For more information on these topics, see MQTT Protocol and Introduction to Microsoft IoT Hub.

System Requirements

The requirements for a successful configuration of MQTT and Azure are listed below:

  • MQTT Driver version 0.2.1
  • Microsoft Azure IoT Hub Account
  • Visual Studio Code with an Azure IoT Hub

Configuration Settings

Visual Studio Code

Visual Studio Code is an open-source, streamlined code editor with support for development operations like debugging, task running, and version control. Visual Studio Code can be downloaded here.

To download the extension that allows interactions to Visual Studio, Azure IoT Hub, and IoT Device Management, click here.

This guide assumes that an IoT Hub already exists within the Azure Portal account.

After installing the extension, open the VSCode application. In the explorer pane of the VS Code, click the ”Azure IoT Hub” tab in the bottom left corner (1 below), and click ”Select IoT Hub” (2) in the context menu.

If you are not signed into Azure, a pop-up will appear in the bottom right corner to prompt you sign in to Azure (3).

Your Azure Subscription list will appear after you sign in. Select the Azure Subscription and IoT Hub. After a few seconds, devices and endpoints will appear in the Azure IoT Hub tab. 

New IoT Devices can be created through the Azure IoT Hub extension. Select the context menu (1 below), click on Create Device (2), and enter a Device ID for the new IoT device. 

Now that your device is created, you need to setup your Connection String and SAS Token. 

To do this, right click on your device and select Get Device info. You should see information displayed in the output window. 

Review the Connection String that was created for the device and record the following pieces of information from this string:

HostName = DeviceId = NewDevice

Right click on the device, select Generate SAS Token for Iot Hub, and enter the expiration time. You should see the information displayed in the output window.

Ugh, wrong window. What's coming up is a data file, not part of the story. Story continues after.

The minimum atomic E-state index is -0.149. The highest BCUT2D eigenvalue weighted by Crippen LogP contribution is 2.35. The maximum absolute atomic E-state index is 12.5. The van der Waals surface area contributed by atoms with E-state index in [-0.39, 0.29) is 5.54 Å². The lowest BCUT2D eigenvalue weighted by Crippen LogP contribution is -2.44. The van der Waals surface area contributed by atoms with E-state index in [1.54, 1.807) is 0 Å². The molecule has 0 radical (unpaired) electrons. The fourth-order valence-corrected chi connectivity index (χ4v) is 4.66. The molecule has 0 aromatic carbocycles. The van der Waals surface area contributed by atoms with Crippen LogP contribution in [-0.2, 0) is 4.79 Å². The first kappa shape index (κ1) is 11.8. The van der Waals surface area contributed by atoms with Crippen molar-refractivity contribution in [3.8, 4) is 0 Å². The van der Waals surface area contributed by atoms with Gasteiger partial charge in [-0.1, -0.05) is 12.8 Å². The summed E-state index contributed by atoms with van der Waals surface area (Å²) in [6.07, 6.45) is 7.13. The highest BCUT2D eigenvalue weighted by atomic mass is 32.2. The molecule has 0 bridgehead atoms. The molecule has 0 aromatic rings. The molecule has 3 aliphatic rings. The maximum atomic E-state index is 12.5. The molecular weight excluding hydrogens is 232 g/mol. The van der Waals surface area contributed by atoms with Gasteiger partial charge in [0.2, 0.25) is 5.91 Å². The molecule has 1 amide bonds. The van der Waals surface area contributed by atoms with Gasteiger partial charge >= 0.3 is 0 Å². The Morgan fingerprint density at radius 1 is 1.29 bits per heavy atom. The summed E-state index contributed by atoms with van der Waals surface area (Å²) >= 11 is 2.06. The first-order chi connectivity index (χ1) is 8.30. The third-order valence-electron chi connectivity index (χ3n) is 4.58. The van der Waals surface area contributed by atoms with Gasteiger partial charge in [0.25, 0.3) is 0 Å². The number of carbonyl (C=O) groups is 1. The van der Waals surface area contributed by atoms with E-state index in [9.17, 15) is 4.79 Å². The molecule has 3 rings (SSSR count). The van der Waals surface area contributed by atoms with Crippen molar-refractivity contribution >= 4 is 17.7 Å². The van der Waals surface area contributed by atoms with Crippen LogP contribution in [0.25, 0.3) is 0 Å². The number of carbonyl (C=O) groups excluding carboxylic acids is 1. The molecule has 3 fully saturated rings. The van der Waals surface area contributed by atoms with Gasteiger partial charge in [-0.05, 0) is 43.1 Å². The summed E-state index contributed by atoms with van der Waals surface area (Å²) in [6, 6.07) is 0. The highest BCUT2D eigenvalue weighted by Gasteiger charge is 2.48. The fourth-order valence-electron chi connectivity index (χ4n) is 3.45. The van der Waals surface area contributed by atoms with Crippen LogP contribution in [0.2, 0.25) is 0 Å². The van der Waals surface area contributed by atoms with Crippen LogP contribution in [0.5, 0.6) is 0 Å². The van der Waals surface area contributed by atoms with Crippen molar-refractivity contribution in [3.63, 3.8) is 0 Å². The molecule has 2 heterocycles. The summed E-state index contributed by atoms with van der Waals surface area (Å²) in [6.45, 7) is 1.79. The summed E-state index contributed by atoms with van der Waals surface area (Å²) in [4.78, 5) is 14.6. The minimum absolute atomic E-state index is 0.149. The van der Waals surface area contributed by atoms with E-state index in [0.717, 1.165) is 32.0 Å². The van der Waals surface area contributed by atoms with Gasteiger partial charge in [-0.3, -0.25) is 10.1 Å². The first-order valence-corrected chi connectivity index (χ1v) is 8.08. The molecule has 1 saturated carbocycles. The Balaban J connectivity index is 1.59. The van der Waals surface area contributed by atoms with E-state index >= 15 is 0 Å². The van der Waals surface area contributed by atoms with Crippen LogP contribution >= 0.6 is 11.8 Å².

Record the following pieces of information from this string:

Password = SharedAccessSignature BQ6dJUe2Hf1SptTR1oPMbfyip0K9M4TQPZc4%3D&skn=iothubowner&se=1593008673

To verify that data is flowing from the MQTT Driver to the cloud-based Azure IoT Hub, right click on the device and select ”Start Monitoring Built-In Event Endpoint”. 

MQTT Driver

In your project’s Engineering environment, navigate to Devices > Channels and add a new MQTT channel by selecting it from the Installed Protocols menu.

In Devices > Nodes, add a node for the newly created MQTT Channel. The primary station's configuration is made as follows:

URL = <Host Name> Port = <Port Number>
Client ID = <Device Id>
Username = <Host Name>/<Device Id> Password = <SAS Token>
TLS Version = <TLSv1.0>
X059 Certificate = <Certificate thumbprint>  (optional)  QoS = <Quality of Service>
Keep Alive = <Message sent to Broker to prevent the link from being broken> (in seconds)

For the IoT Hub and the device configured in VSCode, the parameters are as follows.

URL = Port = 8883
Client ID = NewDevice
Username =
Password = SharedAccessSignature BQ6dJUe2Hf1SptTR1oPMbfyip0K9M4TQPZc4%3D&skn=iothubowner&se=1593008673

TLS Version = <TLSv1.0> X059 Certificate =
QoS = AtMostOnce Keep Alive = 1

Finally, in Devices > Points, fill in the address information according to the syntax below:

devices/<Device Id>/messages/events/

For this example device, the correct topic is:


Once the device configuration is complete, go to Run > Startup and execute the project. Enable the Debug and Devices options by clicking on settings and selecting the corresponding boxes. Open the TraceWindow and monitor the communication exchange.

Back on VSCode, you should see the received messages in the output window.

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